I attended online Part II of the BC Virtual 2019 Vintage Preview which welcomed winemakers from the Similkameen Valley, South Okanagan Valley (Golden Mile Bench) and BC’s new Sub-GI, Naramata Bench. It was interesting to hear the differences and similarities between the cooler regions in BC and the warmer regions. We again had Barbara Philip, MW as our moderator, and she guided the discussion with our panellists:
- Naramata Bench: Graham & Lyndsay O’Rourke, Proprietors, Grapegrower, Winemaker, Tightrope Winery
- South Okanagan Valley (Golden Mile Bench) & Similkameen Valley: Jeff Hundertmark, Director of Winemaking, Mt. Boucherie Estate Winery
- Similkameen Valley: Charlie Baessler, Owner, Winemaker, Manager, Corcelettes Estate Winery
In Part I of the vintage preview we learned that 2019 was an overall cooler vintage compared to recent years, plus had problems with a warm January followed by a cold snap that damaged some of the grapevines. That being said the weather during the growing season was sunny which resulted in wines with juicy and vibrant fruit, crisp acidity, balanced alcohol levels, (and ripe tannins in the red wines). The second week of September saw the weather change, becoming cooler with small amounts of rainfall slowing ripening and drawing out the harvest for later ripening grape varieties. This resulted in slightly lower sugar levels in the grapes than would be expected but allowed plenty of time for the tannins to develop.
Graham & Lyndsay O’Rourke from Tightrope Winery started off today’s discussion. They are located on the Naramata Bench, which is north of Penticton, on the east side of Lake Okanagan. They noted that the Bench is hilly which gives you lots of different slope directions and amounts of steepness so that you can grow different varieties of grapes, depending on the vine’s preferences for sun and drainage. They noted that there are vineyards on the east and west side of Naramata Road. West of the road, nearest to the lake, the land is glacial silts and hilly (where their 10-acre vineyard is located), while on the east side of the road, furthest from the lake, it is gravel, that has a lower pH soil and a very steep slope. This steeper side is better for growing Cabernet Franc and Syrah. Their vineyards did suffer winter damage as other vineyards did over this past winter. The weather in September was cool and wet, and it made their picking decisions difficult. They mentioned that Sauvignon Blanc and Semillon grapes are prone to rot. So they needed to figure out what the peak ripeness is for these grapes before things like rot set in. Luckily half of October warmed up and was sunny that helped with the later ripening varieties, but the frost on Thanksgiving ended canopy maturation. The year was OK until September and then became trickier. The Sauvignon Blanc ripened less evenly so that they had to pick these grapes over a longer time period.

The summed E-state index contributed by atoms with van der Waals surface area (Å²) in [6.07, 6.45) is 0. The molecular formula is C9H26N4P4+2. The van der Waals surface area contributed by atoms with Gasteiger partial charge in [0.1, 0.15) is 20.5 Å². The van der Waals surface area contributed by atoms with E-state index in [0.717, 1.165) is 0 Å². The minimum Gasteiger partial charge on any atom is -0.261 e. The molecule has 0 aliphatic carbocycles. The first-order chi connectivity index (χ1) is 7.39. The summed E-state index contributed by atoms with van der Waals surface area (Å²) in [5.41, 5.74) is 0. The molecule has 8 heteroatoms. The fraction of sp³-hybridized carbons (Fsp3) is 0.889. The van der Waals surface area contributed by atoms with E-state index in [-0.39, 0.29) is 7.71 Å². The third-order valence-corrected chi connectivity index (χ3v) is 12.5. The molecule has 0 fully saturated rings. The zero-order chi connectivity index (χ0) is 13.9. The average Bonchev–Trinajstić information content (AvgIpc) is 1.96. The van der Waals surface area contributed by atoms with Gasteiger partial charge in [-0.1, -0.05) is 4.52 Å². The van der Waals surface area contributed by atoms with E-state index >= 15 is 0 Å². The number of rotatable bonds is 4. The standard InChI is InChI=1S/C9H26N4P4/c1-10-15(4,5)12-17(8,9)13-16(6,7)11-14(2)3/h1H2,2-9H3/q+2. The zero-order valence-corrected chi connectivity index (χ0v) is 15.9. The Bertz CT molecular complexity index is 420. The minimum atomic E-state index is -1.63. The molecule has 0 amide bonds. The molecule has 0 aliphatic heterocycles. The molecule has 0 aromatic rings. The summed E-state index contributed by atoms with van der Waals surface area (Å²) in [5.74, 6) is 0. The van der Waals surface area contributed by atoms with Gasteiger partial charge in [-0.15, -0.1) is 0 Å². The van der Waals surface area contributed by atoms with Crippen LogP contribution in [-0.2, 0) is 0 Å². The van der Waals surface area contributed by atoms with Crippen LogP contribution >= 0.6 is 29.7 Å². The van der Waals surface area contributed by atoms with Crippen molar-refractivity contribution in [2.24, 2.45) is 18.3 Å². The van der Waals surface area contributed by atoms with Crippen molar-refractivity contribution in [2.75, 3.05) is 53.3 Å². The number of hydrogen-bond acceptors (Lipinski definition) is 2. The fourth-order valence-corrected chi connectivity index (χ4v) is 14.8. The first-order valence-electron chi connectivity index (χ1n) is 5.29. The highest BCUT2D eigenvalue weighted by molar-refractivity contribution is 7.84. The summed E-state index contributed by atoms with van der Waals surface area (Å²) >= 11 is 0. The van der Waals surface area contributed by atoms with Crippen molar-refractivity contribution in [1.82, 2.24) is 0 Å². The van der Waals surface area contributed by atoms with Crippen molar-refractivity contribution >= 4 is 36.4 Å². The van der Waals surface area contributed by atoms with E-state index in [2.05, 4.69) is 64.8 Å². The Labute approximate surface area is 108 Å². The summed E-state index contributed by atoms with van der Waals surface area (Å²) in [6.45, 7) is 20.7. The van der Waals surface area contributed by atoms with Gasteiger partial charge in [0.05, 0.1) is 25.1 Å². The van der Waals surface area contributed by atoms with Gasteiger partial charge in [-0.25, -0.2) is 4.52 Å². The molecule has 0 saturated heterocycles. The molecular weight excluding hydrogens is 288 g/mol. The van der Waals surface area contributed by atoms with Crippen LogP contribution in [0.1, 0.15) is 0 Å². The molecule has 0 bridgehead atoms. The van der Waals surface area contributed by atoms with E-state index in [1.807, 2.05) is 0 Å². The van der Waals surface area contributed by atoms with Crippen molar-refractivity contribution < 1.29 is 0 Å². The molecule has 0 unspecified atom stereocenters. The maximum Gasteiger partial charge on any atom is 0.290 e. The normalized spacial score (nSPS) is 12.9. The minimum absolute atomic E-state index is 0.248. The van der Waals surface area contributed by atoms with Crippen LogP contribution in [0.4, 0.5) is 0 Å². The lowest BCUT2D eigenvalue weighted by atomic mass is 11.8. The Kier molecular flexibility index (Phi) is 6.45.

Barbara Philip asked Graham and Lyndsay about the Barbera grapes that they had planted and that are part of the blend for their Rosé wine. Barbera for those that don’t know is an indigenous Italian grape. Graham and Lyndsay noted that they had tried a Barbera wine while they were travelling in New Zealand and liked the flavour so when they moved to BC they planted this grape variety. They noted that Barbera adds acidity, tannin, and spiciness to wine. You can taste their Barbera as I mentioned from their Tightrope Winery Rosé 2019, which has 7% Barbera and 93% Pinot Noir.